Cao Fei, <em>The Eternal Wave AR: Li Nova</em>, 2020, augmented reality. Courtesy of Cao Fei and Acute Art.<br/>

On the AR.Trail
Daniel Birnbaum on the Future of Art and Reality

By Daniel Birnbaum

If John Cage was right, art is sometimes an early warning system, the function of which is to prepare us for the world of tomorrow. While works of art will not save our planet, artists can sometimes give us a glimpse of future possibilities. What kind of artworld will emerge as a reaction to the climate crisis? Do we need new kinds of institutions?

A case in point: A few years ago my colleagues at Acute Art and I placed Koo Jeong A’s ice cube – an augmented reality artwork made in 2019 that she has given the title Density – in St Johns Lodge, a hidden garden inside Regent’s Park in London. Nobody saw it, yet it was there. It reflected the lush green environment, it refracted the daylight, and in the evening it turned yellow. Soon we moved it to other places and other countries without anyone travelling or anything being shipped. It looked a bit different when placed in Basel, Berlin, Cologne, Montreal, Oxford, Porto, Seoul or Venice.

One tends to think of digital artworks as somehow floating in another space, a sphere which is everywhere and nowhere. That is not the case with Koo’s cube. It’s a rare object. You can only see it at the spot where it has been installed. If you take a photo of it and send it to someone it will look as realistic as the things (or people) surrounding it.

For me this modest work, a piece of precise digital engineering, opened entirely new realms for exhibitions and for art. It returned to Regent’s Park a year later – now as an official contribution to Frieze Sculpture.

Artists have always embraced new techniques, and yet one cannot say that the art world has always been enthusiastic about modern technology, even if the last century saw moments of techno-optimism, from Italian Futurism and Russian Constructivism to Nam June Paik and the 1960s movement E.A.T. (Experiments in Art and Technology). Today techno visionaries like Laurie Anderson and Cao Fei are exploring the poetic possibilities of the latest digital tools.

Another case in point: Kraftwerk: Man, Machine and Music, a 1993 book on the German techno pioneers opens with a dream sequence in which founding members Ralf Hütter and Florian Schneider are cycling in the Alps. They stop on a mountain pass and take out the tiny computers they always carry with them. With a special code they launch simultaneous concerts in cities across the world. In each of these towns a group of pre-programmed robots perform Kraftwerk’s music.

Futuristic dreams such as this are no longer quite as revolutionary. We all carry miniature computers in our pockets and have access to innumerable globally distributed cultural events. Today we wouldn’t need pre-programmed mannequins; augmented reality (AR) is so much easier.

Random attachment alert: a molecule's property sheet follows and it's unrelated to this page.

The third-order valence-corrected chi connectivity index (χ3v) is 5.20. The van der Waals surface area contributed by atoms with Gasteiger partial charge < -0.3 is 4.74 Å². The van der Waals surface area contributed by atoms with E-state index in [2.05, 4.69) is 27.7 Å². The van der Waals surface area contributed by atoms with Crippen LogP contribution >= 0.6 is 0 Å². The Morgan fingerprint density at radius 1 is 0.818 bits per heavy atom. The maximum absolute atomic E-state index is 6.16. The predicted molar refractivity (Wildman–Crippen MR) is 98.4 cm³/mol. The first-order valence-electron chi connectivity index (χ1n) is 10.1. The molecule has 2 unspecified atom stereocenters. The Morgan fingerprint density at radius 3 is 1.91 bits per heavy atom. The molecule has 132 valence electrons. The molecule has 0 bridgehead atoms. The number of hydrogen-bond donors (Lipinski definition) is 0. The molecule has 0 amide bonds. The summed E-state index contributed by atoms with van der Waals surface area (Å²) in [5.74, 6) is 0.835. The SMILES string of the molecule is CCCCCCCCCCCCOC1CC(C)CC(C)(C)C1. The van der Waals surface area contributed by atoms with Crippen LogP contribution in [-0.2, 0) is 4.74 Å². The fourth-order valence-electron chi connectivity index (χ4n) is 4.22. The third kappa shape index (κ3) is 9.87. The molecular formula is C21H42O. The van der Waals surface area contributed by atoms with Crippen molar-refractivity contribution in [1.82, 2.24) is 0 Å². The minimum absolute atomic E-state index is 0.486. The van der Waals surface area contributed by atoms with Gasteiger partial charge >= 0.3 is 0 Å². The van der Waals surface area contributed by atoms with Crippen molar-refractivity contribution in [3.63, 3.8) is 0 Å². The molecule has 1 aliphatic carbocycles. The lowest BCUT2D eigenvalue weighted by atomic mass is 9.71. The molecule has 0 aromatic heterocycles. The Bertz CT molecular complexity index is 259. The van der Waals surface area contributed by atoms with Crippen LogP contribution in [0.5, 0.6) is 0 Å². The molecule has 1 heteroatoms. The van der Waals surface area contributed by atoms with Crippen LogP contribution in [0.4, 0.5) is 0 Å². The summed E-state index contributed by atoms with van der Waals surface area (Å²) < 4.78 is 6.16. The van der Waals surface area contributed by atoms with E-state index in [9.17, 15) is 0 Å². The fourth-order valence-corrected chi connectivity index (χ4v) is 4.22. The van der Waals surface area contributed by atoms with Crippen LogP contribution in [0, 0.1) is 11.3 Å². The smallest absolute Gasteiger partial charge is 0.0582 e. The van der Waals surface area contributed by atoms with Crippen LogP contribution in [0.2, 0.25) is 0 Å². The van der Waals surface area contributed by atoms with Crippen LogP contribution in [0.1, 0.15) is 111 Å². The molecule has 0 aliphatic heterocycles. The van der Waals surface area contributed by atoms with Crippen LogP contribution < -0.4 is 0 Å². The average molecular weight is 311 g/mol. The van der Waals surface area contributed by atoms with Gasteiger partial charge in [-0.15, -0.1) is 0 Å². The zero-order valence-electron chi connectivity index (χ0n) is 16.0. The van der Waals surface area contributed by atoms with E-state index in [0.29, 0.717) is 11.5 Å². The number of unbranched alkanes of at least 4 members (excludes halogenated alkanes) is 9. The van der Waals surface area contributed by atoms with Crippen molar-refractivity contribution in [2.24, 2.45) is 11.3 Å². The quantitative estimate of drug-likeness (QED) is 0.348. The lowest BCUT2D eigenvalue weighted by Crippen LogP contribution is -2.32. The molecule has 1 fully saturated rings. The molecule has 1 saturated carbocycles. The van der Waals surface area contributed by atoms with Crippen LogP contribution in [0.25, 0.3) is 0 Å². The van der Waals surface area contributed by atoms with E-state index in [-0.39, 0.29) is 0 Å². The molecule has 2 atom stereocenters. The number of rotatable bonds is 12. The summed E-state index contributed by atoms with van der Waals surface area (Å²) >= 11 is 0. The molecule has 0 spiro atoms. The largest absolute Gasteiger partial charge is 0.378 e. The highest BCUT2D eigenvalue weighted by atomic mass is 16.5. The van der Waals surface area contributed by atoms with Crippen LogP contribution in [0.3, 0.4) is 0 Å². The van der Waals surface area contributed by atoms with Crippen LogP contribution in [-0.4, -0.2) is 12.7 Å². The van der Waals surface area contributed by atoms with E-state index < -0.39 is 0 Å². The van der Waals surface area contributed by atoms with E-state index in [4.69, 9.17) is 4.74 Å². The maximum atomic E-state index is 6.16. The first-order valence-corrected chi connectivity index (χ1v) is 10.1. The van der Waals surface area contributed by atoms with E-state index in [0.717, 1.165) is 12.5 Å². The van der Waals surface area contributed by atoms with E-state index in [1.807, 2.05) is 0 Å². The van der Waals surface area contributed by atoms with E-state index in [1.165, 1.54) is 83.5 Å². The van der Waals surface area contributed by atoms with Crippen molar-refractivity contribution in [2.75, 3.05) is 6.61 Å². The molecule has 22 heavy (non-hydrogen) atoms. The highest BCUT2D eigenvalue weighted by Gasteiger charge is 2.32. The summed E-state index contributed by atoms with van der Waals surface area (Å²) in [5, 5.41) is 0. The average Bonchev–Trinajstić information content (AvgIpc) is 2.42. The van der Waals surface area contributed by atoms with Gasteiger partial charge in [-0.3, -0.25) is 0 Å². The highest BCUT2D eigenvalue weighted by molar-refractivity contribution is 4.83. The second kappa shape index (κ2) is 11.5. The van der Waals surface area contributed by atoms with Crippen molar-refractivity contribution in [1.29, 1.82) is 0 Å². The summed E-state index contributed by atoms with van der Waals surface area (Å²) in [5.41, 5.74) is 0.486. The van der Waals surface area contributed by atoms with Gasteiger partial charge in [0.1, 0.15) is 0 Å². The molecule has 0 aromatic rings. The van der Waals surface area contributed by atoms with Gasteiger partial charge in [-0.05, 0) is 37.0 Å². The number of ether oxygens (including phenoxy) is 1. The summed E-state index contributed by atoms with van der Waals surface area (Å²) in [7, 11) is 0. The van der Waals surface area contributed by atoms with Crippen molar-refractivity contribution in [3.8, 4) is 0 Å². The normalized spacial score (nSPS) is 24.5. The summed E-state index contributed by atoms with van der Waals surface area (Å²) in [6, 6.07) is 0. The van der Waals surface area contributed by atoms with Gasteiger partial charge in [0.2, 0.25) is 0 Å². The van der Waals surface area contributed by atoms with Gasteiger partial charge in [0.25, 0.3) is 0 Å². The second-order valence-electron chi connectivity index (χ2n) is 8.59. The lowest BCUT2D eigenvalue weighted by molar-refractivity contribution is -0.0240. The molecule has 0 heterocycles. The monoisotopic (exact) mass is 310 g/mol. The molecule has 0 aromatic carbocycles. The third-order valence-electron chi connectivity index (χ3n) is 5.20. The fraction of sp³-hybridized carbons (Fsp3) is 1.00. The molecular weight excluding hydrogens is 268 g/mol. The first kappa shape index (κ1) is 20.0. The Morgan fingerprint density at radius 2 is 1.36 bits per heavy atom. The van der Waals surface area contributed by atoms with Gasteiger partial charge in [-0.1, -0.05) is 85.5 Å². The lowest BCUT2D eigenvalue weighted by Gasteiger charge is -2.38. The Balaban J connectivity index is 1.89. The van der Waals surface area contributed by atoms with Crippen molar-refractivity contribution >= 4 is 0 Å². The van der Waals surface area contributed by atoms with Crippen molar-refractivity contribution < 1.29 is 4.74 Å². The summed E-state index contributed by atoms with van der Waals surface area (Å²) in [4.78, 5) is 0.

Clearly the art fair and biennale models that have dominated the international art world for the last quarter of a century already seems unacceptable to ecologically engaged audiences and practitioners. Thousands of people flying to another continent for a weekend to buy and sell art – also transported there by air – may no longer seem like the ideal mode of exchange. Politically engaged artists and curators flying to distant biennials to participate in discussions about urgent issues, such as the climate crisis, seems even more ridiculous.

That form of globalism will end. But what will take its place? New forms of localism? An emphasis on grassroot initiatives? Yes. No. Probably. If we want to maintain our global conversations, we need to find new means to do so.

Could today’s immersive technologies – virtual reality (VR) and augmented reality (AR) – change and expand the ways we experience art? I think the potential is enormous and that that these tools will be essential to new forms of international visual culture and exchange. Will they even change art itself, just like photographic methods and mass distribution once altered our understanding of what an artwork can be? Walter Benjamin’s influential 1935 essay on mechanical reproduction opens with a quote from French poet Paul Valéry:

‘We must expect great innovations to transform entire techniques of the arts, thereby affecting artistic innovation itself and perhaps even bringing about amazing change in our very notion of art.’

In recent years, VR works have often been included in biennials and museum exhibitions, but usually in ways that obey traditional institutional structures. Could one instead imagine virtual works distributed across geographies in novel ways, connecting locals audiences in ways that create entirely new exhibition formats? In other words, will these technologies change the structure of the art world and make possible new forms of global exchange for a future in which we will be less keen to jump on a plane?

We need a new curatorial toolbox, and I’m imagining that new technologies will help us navigate the changing landscape. With every new production we at Acute Art learn more about AR as a medium. After Koo Jeong A came works by Olafur Eliasson, KAWS, Alicja Kwade, Bjarne Melgaard, and Tomas Saraceno. A little later we launched projects with Marco Brambilla, Nina Chanel Abney, Julie Curtiss, Cao Fei, Precious Okoyomon, and David Shrigley. For AR.Trail, the largest AR exhibition to date, new works by three extraordinary Australian artists have been realised: Ron Mueck, Patricia Piccinini and Reko Rennie.

I wish to thank all staff at the National Gallery of Victoria, the Australian Centre for the Moving Image, Koorie Heritage Trust, and Federation Square for a wonderful collaboration.

Daniel Birnbaum is Artistic Director of Acute Art.